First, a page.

[podcast src=”https://html5-player.libsyn.com/embed/episode/id/5562104/height/75/width/600/theme/standard/autonext/no/thumbnail/yes/autoplay/no/preload/no/no_addthis/no/direction/forward/” height=”75″ width=”600″]  Get a roadmap to better understand what your city may be doing in regards to workplace equity AND that your business may be taking action to remove intersectional discrimination through its culture.

Sometimes changes takes decades. In the last 100 years, women stepped up and pushed for their right to vote yet today women still make less than men for the same job. Just because some milestones have been met doesn’t mean the work is done. The more we talk about equality for all, the more we can understand what discrimination looks like today and what we can do to reduce and eliminate it all together. Jessica Dewell hosts panelists Sharon Simmons and Veronica Hrutkay to discuss workplace equality.


Program 74 - Workplace EqualityStarting the Conversation:

  • What is Cities for Cedaw and how does the US compare to other countries in the world?
  • Why does the Convention for the Elimination of all forms of Discrimination Against Women help business?

Host: Jessica Dewell

Guests: Sharon Simmons, Veronica Hrutkay

NOTE: There is an error in the conveyance of information. When we talk about domestic violence and homicides, it is actually a single data point: domestic violence homicides.

What You Will Hear:

When women experience equality in the workplace, everyone (race, gender, and culture) are raised up.

Local legislation to establish the international treaty principles locally as only 6 (including the US) that have said it’s a good idea yet has not ratified the CDEAW treaty.

San Francisco as a case study including positive outcomes and results of their 7 gender equity principles.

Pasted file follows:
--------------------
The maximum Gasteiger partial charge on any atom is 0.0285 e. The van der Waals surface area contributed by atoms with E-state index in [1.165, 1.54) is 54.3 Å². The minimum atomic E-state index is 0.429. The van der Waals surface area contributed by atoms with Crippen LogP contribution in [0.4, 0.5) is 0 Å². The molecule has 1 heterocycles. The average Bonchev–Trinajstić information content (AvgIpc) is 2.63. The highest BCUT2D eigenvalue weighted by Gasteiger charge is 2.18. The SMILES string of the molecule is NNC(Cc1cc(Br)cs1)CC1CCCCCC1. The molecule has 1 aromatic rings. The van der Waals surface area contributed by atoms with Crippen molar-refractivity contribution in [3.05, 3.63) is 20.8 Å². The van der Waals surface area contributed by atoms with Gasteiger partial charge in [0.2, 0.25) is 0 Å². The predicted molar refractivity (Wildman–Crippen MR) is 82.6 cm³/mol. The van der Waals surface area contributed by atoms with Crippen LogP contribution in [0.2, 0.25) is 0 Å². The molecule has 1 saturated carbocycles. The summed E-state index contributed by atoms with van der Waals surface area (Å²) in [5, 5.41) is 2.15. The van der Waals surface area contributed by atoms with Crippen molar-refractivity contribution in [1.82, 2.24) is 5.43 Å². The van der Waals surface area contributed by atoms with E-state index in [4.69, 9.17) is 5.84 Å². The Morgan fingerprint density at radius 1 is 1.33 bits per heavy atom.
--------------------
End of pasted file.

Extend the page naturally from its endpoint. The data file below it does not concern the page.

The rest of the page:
Three principles of the CEDAW treaty.

Intersectionality and the cultural and socioeconomic factors are combined with gender.

Colorado report card from Institute of Women’s Policy Research

Lafayette is the first city to complete the process and embrace CEDAW in Colorado.

Three criteria to create a city ordinance.

Boulder, CO has completed their study – and some stats that were found.

What to look for to find out what our cities are doing to further the CEDAW initiatives.

How Cities for CEDAW benefits business owners by supporting and adding family friendly processes.

Shifts only happen when women make up 50% of the voice on issues.

Things that are happening – we don’t realize – are happening in the US.

Notable and Quotable:

Veronica Hrutkay: When women are engaged, we create more stable communities.

Sharon Simmons: When a city chooses to do a gender study, they pick what they want to study and work on.

Veronica Hrutkay: Our benchmark is that women make 82% of what men do in Colorado. We have more work to do.

Veronica Hrutkay: Improving certain areas for women and girls, we are improving areas where they are more vulnerable.

Sharon Simmons: There are 260,000 women living in poverty in Boulder County. A woman with one toddler must make $67,837 / year to be self sufficient.

Veronica Hrutkay: Do we want to wait until 2057 for equal pay in Colorado?

Sharon Simmons: Cities for CEDAW is a grass-roots effort, one letter and phone call at a time.

Veronica Hrutkay: We must remember to celebrate the things are are doing well.

Veronica Hrutkay: I feared losing my profession and there was never any time for me to step away and have a family.

Jessica Dewell: There are many things businesses already do to remove discrimination. We must take the time to think about and articulate how we are already supporting equality in the way we run our business.

Veronica Hrutkay: CEDAW gives us a standardized way to communicate with each other and bring up that benchmark.

Sharon Simmons: It’s always cool to see cities, like Boulder, do the right thing without laws in place. For example, Boulder increased minimum wage to $15.75.

Jessica Dewell: We do what we’ve got to do [as women] to make life work.

Jessica Dewell: Once we know, we either choose to do something (or not).

Sharon Simmons: Inequality is still here, even though we’ve been talking about [equal pay] for many years.

Veronica Hrutkay: Those of us that are older, we carry more of our history and see where [discrimination] still exists, and we want to pass it on.

Resources:

Tags: progress, LGBTQI, women, international, global, local, community, Boulder CO, equal pay, transparency, accountability, equity, equality, assumptions, Lafayette CO, San Francisco, CEDAW, Convention for the Elimination of all forms of Discrimination Against Women, UN, diversity, intersectionality, communication, domestic violence, technology, networking